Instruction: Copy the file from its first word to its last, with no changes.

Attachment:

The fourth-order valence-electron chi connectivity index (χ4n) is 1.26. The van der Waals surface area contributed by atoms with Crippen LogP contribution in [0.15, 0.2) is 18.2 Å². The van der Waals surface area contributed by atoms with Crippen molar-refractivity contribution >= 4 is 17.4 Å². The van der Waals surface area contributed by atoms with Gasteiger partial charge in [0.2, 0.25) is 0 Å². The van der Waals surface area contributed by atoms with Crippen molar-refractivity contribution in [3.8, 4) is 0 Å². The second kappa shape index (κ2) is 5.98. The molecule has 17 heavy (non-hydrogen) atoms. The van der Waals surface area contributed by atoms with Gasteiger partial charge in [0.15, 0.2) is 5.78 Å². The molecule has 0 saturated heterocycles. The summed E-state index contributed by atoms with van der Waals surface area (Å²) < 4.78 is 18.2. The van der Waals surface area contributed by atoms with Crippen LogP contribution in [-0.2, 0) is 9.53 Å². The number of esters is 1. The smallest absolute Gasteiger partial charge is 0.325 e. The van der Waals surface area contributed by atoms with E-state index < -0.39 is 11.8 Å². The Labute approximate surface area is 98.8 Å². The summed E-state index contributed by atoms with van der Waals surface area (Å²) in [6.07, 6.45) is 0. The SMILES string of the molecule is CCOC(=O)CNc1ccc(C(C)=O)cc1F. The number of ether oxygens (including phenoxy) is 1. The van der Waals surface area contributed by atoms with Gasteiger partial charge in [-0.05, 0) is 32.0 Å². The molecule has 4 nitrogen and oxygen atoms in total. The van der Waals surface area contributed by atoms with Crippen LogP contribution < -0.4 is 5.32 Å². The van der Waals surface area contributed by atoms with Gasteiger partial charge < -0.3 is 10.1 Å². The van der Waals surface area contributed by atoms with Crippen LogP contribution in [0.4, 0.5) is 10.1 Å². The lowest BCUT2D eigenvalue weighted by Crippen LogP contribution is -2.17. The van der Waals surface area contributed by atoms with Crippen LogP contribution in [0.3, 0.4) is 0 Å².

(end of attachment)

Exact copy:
The fourth-order valence-electron chi connectivity index (χ4n) is 1.26. The van der Waals surface area contributed by atoms with Crippen LogP contribution in [0.15, 0.2) is 18.2 Å². The van der Waals surface area contributed by atoms with Crippen molar-refractivity contribution >= 4 is 17.4 Å². The van der Waals surface area contributed by atoms with Gasteiger partial charge in [0.2, 0.25) is 0 Å². The van der Waals surface area contributed by atoms with Crippen molar-refractivity contribution in [3.8, 4) is 0 Å². The second kappa shape index (κ2) is 5.98. The molecule has 17 heavy (non-hydrogen) atoms. The van der Waals surface area contributed by atoms with Gasteiger partial charge in [0.15, 0.2) is 5.78 Å². The molecule has 0 saturated heterocycles. The summed E-state index contributed by atoms with van der Waals surface area (Å²) < 4.78 is 18.2. The van der Waals surface area contributed by atoms with Crippen LogP contribution in [-0.2, 0) is 9.53 Å². The number of esters is 1. The smallest absolute Gasteiger partial charge is 0.325 e. The van der Waals surface area contributed by atoms with E-state index < -0.39 is 11.8 Å². The Labute approximate surface area is 98.8 Å². The summed E-state index contributed by atoms with van der Waals surface area (Å²) in [6.07, 6.45) is 0. The SMILES string of the molecule is CCOC(=O)CNc1ccc(C(C)=O)cc1F. The number of ether oxygens (including phenoxy) is 1. The van der Waals surface area contributed by atoms with Gasteiger partial charge in [-0.05, 0) is 32.0 Å². The molecule has 4 nitrogen and oxygen atoms in total. The van der Waals surface area contributed by atoms with Crippen LogP contribution < -0.4 is 5.32 Å². The van der Waals surface area contributed by atoms with Gasteiger partial charge < -0.3 is 10.1 Å². The van der Waals surface area contributed by atoms with Crippen LogP contribution in [0.4, 0.5) is 10.1 Å². The lowest BCUT2D eigenvalue weighted by Crippen LogP contribution is -2.17. The van der Waals surface area contributed by atoms with Crippen LogP contribution in [0.3, 0.4) is 0 Å².